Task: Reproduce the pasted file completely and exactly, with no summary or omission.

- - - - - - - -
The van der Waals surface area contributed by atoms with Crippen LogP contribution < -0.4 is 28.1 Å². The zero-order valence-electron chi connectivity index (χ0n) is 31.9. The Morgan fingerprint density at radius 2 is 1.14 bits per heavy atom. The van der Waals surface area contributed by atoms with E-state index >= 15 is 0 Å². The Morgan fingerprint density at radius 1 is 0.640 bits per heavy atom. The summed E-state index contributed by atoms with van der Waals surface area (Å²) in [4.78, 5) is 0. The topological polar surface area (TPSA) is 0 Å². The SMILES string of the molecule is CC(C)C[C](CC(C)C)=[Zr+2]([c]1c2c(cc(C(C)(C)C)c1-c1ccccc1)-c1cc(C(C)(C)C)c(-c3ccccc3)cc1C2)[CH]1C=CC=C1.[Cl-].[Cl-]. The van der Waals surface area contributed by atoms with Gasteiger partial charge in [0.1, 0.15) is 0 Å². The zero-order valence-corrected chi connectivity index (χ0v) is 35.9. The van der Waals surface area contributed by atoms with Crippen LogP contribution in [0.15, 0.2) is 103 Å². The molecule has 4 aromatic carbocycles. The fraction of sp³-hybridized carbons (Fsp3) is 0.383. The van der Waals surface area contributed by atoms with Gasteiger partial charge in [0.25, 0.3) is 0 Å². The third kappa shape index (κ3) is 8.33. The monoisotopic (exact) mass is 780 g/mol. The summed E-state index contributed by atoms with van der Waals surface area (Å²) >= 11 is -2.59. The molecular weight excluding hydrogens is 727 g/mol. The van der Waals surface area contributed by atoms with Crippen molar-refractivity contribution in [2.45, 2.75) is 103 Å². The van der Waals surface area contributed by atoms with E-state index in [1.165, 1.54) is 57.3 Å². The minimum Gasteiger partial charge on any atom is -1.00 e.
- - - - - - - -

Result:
The van der Waals surface area contributed by atoms with Crippen LogP contribution < -0.4 is 28.1 Å². The zero-order valence-electron chi connectivity index (χ0n) is 31.9. The Morgan fingerprint density at radius 2 is 1.14 bits per heavy atom. The van der Waals surface area contributed by atoms with E-state index >= 15 is 0 Å². The Morgan fingerprint density at radius 1 is 0.640 bits per heavy atom. The summed E-state index contributed by atoms with van der Waals surface area (Å²) in [4.78, 5) is 0. The topological polar surface area (TPSA) is 0 Å². The SMILES string of the molecule is CC(C)C[C](CC(C)C)=[Zr+2]([c]1c2c(cc(C(C)(C)C)c1-c1ccccc1)-c1cc(C(C)(C)C)c(-c3ccccc3)cc1C2)[CH]1C=CC=C1.[Cl-].[Cl-]. The van der Waals surface area contributed by atoms with Gasteiger partial charge in [0.1, 0.15) is 0 Å². The zero-order valence-corrected chi connectivity index (χ0v) is 35.9. The van der Waals surface area contributed by atoms with Crippen LogP contribution in [0.15, 0.2) is 103 Å². The molecule has 4 aromatic carbocycles. The fraction of sp³-hybridized carbons (Fsp3) is 0.383. The van der Waals surface area contributed by atoms with Gasteiger partial charge in [0.25, 0.3) is 0 Å². The third kappa shape index (κ3) is 8.33. The monoisotopic (exact) mass is 780 g/mol. The summed E-state index contributed by atoms with van der Waals surface area (Å²) >= 11 is -2.59. The molecular weight excluding hydrogens is 727 g/mol. The van der Waals surface area contributed by atoms with Crippen molar-refractivity contribution in [2.45, 2.75) is 103 Å². The van der Waals surface area contributed by atoms with E-state index in [1.165, 1.54) is 57.3 Å². The minimum Gasteiger partial charge on any atom is -1.00 e.